Kansas City, Mo. The potential hiring of a former telecommunications executive as the next University of Missouri system president has some faculty worried that the finalist lacks the necessary experience in academia.
Gary Forsee, the former chairman, president and chief executive officer of Sprint Nextel Corp., is considered the front-runner for the job.
While the search process is confidential, a spokesman for Gov. Matt Blunt acknowledged that Forsee met with Blunt on Tuesday to discuss the presidency.
A university advisory panel interviewed a single finalist in Kansas City the previous day, and a source familiar with the search process told The Associated Press that Forsee recently interviewed with university curators.
As speculation about Forsee's candidacy mounts, some faculty wonder whether a business executive, as opposed to a career administrator in higher education, would have the necessary management skills to lead the four-campus system.
"The university isn't a moneymaking proposition. It is built on a totally different premise, and someone who comes from that (corporate) world will have different values," said Patricia Brodsky, a University of Missouri-Kansas City professor.
"In general, I think the idea of a CEO is really a danger. It solidifies the whole idea of the corporate university."
Forsee was ousted in October from Sprint Nextel, the nation's third-largest wireless carrier, based in Reston, Va., with operational headquarters in Overland Park, Kan. He resigned under pressure from board members and shareholders unhappy with the company's plummeting stock price and a sizable loss of customers since the 2005 merger of Sprint and Nextel.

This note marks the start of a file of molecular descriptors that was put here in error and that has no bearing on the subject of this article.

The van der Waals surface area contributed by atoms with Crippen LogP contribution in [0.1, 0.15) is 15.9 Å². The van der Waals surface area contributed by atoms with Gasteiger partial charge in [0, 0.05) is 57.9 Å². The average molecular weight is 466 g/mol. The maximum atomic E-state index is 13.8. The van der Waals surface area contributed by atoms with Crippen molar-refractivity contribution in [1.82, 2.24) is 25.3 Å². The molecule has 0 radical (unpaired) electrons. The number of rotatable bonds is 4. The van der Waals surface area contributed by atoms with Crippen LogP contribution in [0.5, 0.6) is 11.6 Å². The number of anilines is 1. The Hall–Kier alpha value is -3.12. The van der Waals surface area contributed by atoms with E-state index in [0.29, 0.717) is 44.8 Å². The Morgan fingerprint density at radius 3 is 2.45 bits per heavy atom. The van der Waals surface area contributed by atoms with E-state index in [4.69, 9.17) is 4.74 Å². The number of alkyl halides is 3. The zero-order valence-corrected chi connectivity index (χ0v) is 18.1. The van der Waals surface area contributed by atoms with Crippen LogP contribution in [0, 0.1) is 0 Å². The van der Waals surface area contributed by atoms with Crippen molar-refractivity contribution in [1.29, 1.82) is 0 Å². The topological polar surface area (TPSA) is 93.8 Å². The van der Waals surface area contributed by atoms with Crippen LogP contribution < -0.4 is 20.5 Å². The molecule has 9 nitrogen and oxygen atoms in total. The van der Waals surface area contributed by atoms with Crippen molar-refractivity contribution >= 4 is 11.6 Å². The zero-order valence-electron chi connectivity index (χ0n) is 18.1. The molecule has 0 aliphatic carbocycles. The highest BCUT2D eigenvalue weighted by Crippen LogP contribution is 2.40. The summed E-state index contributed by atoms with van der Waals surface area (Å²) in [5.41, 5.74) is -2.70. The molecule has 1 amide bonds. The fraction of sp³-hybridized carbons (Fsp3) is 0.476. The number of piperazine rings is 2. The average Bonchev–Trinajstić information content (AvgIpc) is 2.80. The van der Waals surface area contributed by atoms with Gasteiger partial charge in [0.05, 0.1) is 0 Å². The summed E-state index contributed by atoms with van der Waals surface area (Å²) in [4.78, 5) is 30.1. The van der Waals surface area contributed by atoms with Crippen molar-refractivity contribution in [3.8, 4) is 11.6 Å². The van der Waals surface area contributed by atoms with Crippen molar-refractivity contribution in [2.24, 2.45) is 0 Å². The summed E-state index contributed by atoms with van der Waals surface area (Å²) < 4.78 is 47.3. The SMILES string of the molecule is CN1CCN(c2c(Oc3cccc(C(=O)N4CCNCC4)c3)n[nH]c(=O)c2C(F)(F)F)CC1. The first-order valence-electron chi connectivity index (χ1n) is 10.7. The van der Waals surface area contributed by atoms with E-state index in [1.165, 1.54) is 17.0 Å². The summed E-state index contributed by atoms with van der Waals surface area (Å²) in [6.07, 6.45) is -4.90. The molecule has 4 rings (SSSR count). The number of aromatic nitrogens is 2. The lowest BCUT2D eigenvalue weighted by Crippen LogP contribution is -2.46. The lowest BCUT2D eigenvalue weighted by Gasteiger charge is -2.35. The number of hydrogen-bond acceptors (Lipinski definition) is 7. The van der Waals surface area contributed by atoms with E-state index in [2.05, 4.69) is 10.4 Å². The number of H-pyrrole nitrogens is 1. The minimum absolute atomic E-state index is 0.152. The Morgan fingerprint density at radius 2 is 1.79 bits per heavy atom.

Forsee's severance package, including stock options, was valued at nearly $54 million, public filings show. That's on top of the $21.3 million annual compensation Forsee received before his forced resignation.
A Kansas City-area resident, Forsee is also a 1972 graduate of the system's Rolla campus and serves on the board of trustees for his alma mater.
Missouri curators, who will select the next president, have said they favor a candidate with strong ties to both the state and its university system.
Gary Ebersole, president of the system's Intercampus Faculty Council, said that those connections, coupled with Forsee's business background, could make Forsee a good fit.
"He is a Rolla man and knows Kansas City," said Ebersole, a professor of history and religion at the system's Kansas City campus. "And in the field he comes from, a terrain that is changing all the time just as knowledge is changing all the time, one has to be nimble, flexible and quick.
"If it's going to be a businessman, then he is probably as good as we are going to get."
Forsee is the second business leader targeted for the state's top university job. In June, New Jersey businessman Terry Sutter rejected a job offer from curators to become chief operating officer of a Florida steel manufacturer.
Rep. Kenny Hulshof, a Columbia Republican, was also a finalist during the initial search.
The new president would replace Elson Floyd, who left Missouri in April for Washington State University's top job. Interim President Gordon Lamb continues to lead the four-campus system until a new president is hired.
Curators will meet next week in Kansas City. Board Chairman Don Walsworth said he did not expect a decision by then on the new president.
The board's subsequent regular meeting is scheduled for January in St. Louis, although curators could convene earlier to announce their decision.